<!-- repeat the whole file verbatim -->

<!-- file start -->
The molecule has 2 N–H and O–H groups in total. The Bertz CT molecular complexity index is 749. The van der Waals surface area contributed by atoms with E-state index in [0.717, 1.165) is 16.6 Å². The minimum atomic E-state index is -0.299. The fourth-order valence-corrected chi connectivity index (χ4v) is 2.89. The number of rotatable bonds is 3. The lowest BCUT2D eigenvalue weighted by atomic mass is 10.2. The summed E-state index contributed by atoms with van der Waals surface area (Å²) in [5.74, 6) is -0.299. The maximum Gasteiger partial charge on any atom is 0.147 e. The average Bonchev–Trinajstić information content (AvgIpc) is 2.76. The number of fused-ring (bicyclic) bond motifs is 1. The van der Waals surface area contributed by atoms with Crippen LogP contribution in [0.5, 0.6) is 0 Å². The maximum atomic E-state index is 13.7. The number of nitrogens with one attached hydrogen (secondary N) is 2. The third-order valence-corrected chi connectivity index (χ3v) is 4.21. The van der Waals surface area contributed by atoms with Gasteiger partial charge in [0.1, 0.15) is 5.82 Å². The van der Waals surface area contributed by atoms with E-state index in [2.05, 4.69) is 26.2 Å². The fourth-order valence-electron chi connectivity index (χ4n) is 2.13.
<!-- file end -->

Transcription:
The molecule has 2 N–H and O–H groups in total. The Bertz CT molecular complexity index is 749. The van der Waals surface area contributed by atoms with E-state index in [0.717, 1.165) is 16.6 Å². The minimum atomic E-state index is -0.299. The fourth-order valence-corrected chi connectivity index (χ4v) is 2.89. The number of rotatable bonds is 3. The lowest BCUT2D eigenvalue weighted by atomic mass is 10.2. The summed E-state index contributed by atoms with van der Waals surface area (Å²) in [5.74, 6) is -0.299. The maximum Gasteiger partial charge on any atom is 0.147 e. The average Bonchev–Trinajstić information content (AvgIpc) is 2.76. The number of fused-ring (bicyclic) bond motifs is 1. The van der Waals surface area contributed by atoms with Crippen LogP contribution in [0.5, 0.6) is 0 Å². The maximum atomic E-state index is 13.7. The number of nitrogens with one attached hydrogen (secondary N) is 2. The third-order valence-corrected chi connectivity index (χ3v) is 4.21. The van der Waals surface area contributed by atoms with Gasteiger partial charge in [0.1, 0.15) is 5.82 Å². The van der Waals surface area contributed by atoms with E-state index in [2.05, 4.69) is 26.2 Å². The fourth-order valence-electron chi connectivity index (χ4n) is 2.13.